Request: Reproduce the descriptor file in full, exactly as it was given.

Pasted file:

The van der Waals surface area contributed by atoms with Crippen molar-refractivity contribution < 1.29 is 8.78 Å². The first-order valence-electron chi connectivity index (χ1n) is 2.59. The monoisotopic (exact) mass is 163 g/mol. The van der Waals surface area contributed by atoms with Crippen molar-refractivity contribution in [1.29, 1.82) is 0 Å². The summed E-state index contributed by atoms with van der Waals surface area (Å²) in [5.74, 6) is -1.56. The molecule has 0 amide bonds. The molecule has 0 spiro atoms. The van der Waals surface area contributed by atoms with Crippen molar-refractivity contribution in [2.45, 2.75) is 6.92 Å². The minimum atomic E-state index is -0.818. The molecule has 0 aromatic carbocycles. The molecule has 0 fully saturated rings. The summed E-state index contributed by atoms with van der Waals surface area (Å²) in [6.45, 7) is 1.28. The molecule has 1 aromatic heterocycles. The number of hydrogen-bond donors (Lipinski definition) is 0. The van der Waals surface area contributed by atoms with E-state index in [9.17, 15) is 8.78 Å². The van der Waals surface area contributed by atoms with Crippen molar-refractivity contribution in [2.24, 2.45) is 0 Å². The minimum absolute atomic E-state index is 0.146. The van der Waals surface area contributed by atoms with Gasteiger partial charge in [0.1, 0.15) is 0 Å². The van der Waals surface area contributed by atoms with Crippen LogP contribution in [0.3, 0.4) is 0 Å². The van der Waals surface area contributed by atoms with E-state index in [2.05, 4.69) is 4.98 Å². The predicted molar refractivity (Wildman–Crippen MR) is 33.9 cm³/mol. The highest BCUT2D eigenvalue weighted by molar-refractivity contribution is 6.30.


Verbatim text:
The van der Waals surface area contributed by atoms with Crippen molar-refractivity contribution < 1.29 is 8.78 Å². The first-order valence-electron chi connectivity index (χ1n) is 2.59. The monoisotopic (exact) mass is 163 g/mol. The van der Waals surface area contributed by atoms with Crippen molar-refractivity contribution in [1.29, 1.82) is 0 Å². The summed E-state index contributed by atoms with van der Waals surface area (Å²) in [5.74, 6) is -1.56. The molecule has 0 amide bonds. The molecule has 0 spiro atoms. The van der Waals surface area contributed by atoms with Crippen molar-refractivity contribution in [2.45, 2.75) is 6.92 Å². The minimum atomic E-state index is -0.818. The molecule has 0 aromatic carbocycles. The molecule has 0 fully saturated rings. The summed E-state index contributed by atoms with van der Waals surface area (Å²) in [6.45, 7) is 1.28. The molecule has 1 aromatic heterocycles. The number of hydrogen-bond donors (Lipinski definition) is 0. The van der Waals surface area contributed by atoms with E-state index in [9.17, 15) is 8.78 Å². The van der Waals surface area contributed by atoms with Crippen molar-refractivity contribution in [2.24, 2.45) is 0 Å². The minimum absolute atomic E-state index is 0.146. The van der Waals surface area contributed by atoms with Gasteiger partial charge in [0.1, 0.15) is 0 Å². The van der Waals surface area contributed by atoms with Crippen LogP contribution in [0.3, 0.4) is 0 Å². The van der Waals surface area contributed by atoms with E-state index in [2.05, 4.69) is 4.98 Å². The predicted molar refractivity (Wildman–Crippen MR) is 33.9 cm³/mol. The highest BCUT2D eigenvalue weighted by molar-refractivity contribution is 6.30.